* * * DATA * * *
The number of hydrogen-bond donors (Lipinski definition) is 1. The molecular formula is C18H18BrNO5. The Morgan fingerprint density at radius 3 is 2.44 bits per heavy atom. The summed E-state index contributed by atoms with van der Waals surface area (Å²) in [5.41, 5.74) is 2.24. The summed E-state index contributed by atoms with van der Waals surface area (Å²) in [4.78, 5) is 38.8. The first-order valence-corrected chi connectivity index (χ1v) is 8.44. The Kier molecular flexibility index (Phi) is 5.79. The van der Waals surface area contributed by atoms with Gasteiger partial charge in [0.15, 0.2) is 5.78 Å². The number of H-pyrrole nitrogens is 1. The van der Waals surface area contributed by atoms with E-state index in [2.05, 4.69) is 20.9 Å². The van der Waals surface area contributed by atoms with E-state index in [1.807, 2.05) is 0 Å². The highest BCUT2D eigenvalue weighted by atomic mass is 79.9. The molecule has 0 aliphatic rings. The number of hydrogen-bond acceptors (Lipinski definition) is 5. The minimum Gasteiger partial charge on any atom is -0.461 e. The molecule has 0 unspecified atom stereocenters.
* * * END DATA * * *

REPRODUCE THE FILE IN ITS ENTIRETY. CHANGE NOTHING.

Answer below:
The number of hydrogen-bond donors (Lipinski definition) is 1. The molecular formula is C18H18BrNO5. The Morgan fingerprint density at radius 3 is 2.44 bits per heavy atom. The summed E-state index contributed by atoms with van der Waals surface area (Å²) in [5.41, 5.74) is 2.24. The summed E-state index contributed by atoms with van der Waals surface area (Å²) in [4.78, 5) is 38.8. The first-order valence-corrected chi connectivity index (χ1v) is 8.44. The Kier molecular flexibility index (Phi) is 5.79. The van der Waals surface area contributed by atoms with Gasteiger partial charge in [0.15, 0.2) is 5.78 Å². The number of H-pyrrole nitrogens is 1. The van der Waals surface area contributed by atoms with E-state index in [2.05, 4.69) is 20.9 Å². The van der Waals surface area contributed by atoms with E-state index in [1.807, 2.05) is 0 Å². The highest BCUT2D eigenvalue weighted by atomic mass is 79.9. The molecule has 0 aliphatic rings. The number of hydrogen-bond acceptors (Lipinski definition) is 5. The minimum Gasteiger partial charge on any atom is -0.461 e. The molecule has 0 unspecified atom stereocenters.